Also: Check our webinar on how to use Facebook to drive sales to your Shopify store. We walk you through setting goals, creating a content calendar, getting started with Facebook ads, and more!
Most first-time entrepreneurs I know are hesitant to try PPC (because they’re worried they’ll end up busting their budgets).
I always get the same question:
Hey, Bill, how should I spend on PPC? Is it expensive to run these ads?
To which my reply is:
It depends - I know some eCommerce stores who spend $10k or more per month.
To someone who isn’t well-acquainted with PPC, this might sound like an insane amount of money.
But what if I told you that these companies have a 100% ROI on their PPC ads, meaning they get $20k worth of sales for every $10k they put into PPC?
That $10k ad spend doesn’t sound so ludicrous anymore, does it?
Well, here’s some good news:
According to Google’s Economic Impact Report, businesses make an average of $2 in revenue for every $1 they spend on AdWords.
So even if you’re not a wizard at PPC and your ads are mediocre, you can still make a decent profit off them.
To get started, read this guide on competitive PPC analysis.
Also, don’t forget that PPC isn’t just limited to Adwords - you have Facebook ads as well. Here’s a guide that will help you set up Facebook retargeting ads.
Whenever I tell online store owners the statistic that I’m about to share, their jaws always drop.
You know how I just mentioned that businesses, on average, make $2 for every $1 they spend on Adwords?
Well, with every $1 businesses spend on email marketing, they make an average of $44.
Yup, you read that right. $44 for $1. Money machine!
Don’t let anyone tell you email marketing is old-school, or outdated, or boring…
...it’s actually insanely powerful and effective, and one of the most profitable types of marketing that exists.
Here are some resources to get you inspired:
- How to Build an Email List
- 5 types of emails your eCommerce store needs to be sending
- How to make the most of your list
Influencer marketing can pay huge dividends…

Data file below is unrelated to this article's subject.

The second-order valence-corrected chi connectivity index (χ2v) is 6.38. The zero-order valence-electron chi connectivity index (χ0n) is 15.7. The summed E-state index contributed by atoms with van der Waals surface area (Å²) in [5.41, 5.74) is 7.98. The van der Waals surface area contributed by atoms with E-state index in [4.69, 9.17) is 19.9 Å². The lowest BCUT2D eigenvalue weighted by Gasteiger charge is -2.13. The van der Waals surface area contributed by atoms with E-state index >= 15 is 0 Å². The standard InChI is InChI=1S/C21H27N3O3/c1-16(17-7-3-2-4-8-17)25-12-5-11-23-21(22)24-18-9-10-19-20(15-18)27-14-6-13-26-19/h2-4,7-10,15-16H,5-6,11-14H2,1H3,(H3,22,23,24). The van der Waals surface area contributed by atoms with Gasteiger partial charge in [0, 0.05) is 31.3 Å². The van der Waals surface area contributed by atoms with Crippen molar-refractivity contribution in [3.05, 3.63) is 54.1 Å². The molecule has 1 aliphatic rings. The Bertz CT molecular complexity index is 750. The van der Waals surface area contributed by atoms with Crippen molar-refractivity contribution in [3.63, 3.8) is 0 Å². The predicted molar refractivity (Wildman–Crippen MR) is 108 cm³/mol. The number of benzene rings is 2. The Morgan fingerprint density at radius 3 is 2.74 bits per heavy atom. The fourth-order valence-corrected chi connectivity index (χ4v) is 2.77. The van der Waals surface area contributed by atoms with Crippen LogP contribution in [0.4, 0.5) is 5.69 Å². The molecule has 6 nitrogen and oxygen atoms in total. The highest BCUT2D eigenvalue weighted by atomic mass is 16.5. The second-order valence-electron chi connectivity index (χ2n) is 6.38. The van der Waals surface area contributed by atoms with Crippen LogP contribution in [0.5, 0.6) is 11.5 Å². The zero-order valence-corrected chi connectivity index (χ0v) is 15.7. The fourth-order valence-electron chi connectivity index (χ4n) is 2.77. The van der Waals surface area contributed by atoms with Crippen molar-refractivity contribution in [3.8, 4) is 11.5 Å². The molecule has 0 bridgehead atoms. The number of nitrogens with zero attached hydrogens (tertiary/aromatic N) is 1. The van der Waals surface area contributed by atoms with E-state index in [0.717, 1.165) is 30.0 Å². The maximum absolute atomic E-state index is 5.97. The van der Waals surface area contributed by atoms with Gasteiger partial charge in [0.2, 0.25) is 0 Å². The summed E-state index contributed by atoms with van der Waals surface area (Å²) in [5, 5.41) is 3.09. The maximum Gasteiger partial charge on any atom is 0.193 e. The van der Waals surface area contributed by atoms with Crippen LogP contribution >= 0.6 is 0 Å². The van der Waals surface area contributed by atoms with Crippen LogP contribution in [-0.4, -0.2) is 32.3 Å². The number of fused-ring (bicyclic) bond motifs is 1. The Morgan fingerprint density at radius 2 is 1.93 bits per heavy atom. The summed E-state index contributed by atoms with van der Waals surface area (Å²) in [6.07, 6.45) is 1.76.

...if you do it right.
There are loads of fake influencers out there who bought their followers. Avoid those at all costs!
In fact, to navigate the muddy waters and find the golden nuggets, check out this guide.
Parting Advice: Plan your marketing
So we’ve just covered a lot of ground in terms of marketing strategies, and it’s understandable if you feel a little overwhelmed at this point.
Take a deep breath, and stay with me.
All you need is a high-level plan which will allow you to have a birds eye view of everything that’s going on.
Start off by determining your financial goals for the year. How much revenue do you want to hit?
Then break it down and figure out your monthly revenue goal.
Based on estimates, work out how many products you need to sell each month.
Once you know how much you need to sell, start working on your action plan.
A final word on starting an online store
Congrats, young Padawan.
You’ve made it all the way to the end of this guide…
...and you’re now a fully-fledged expert on how to open an online store.
Before I leave you, here’s one final piece of advice:
Don’t wait for that “perfect” moment.
Just go ahead and start an online business today!
As George Patton famously said, a good plan violently executed now is better than a perfect plan executed next week.
And, let’s face it…
You might tell yourself that you’ll start your own business online next week when things are less busy at work.
But when next week rolls around, you might be down with the flu. So you postpone it.
And the week after? It’s your partner’s birthday, so you postpone it again.
And the week after? Your dog is due for his check-up, so you postpone it again.
You get my point.
There’s never gonna be that one moment where the stars are all aligned. So stop waiting for that moment to happen, and just make it happen instead!
If you found this guide useful (and I hope you did, because I poured my heart and soul into it!), please share it with your friends who are also aspiring entrepreneurs.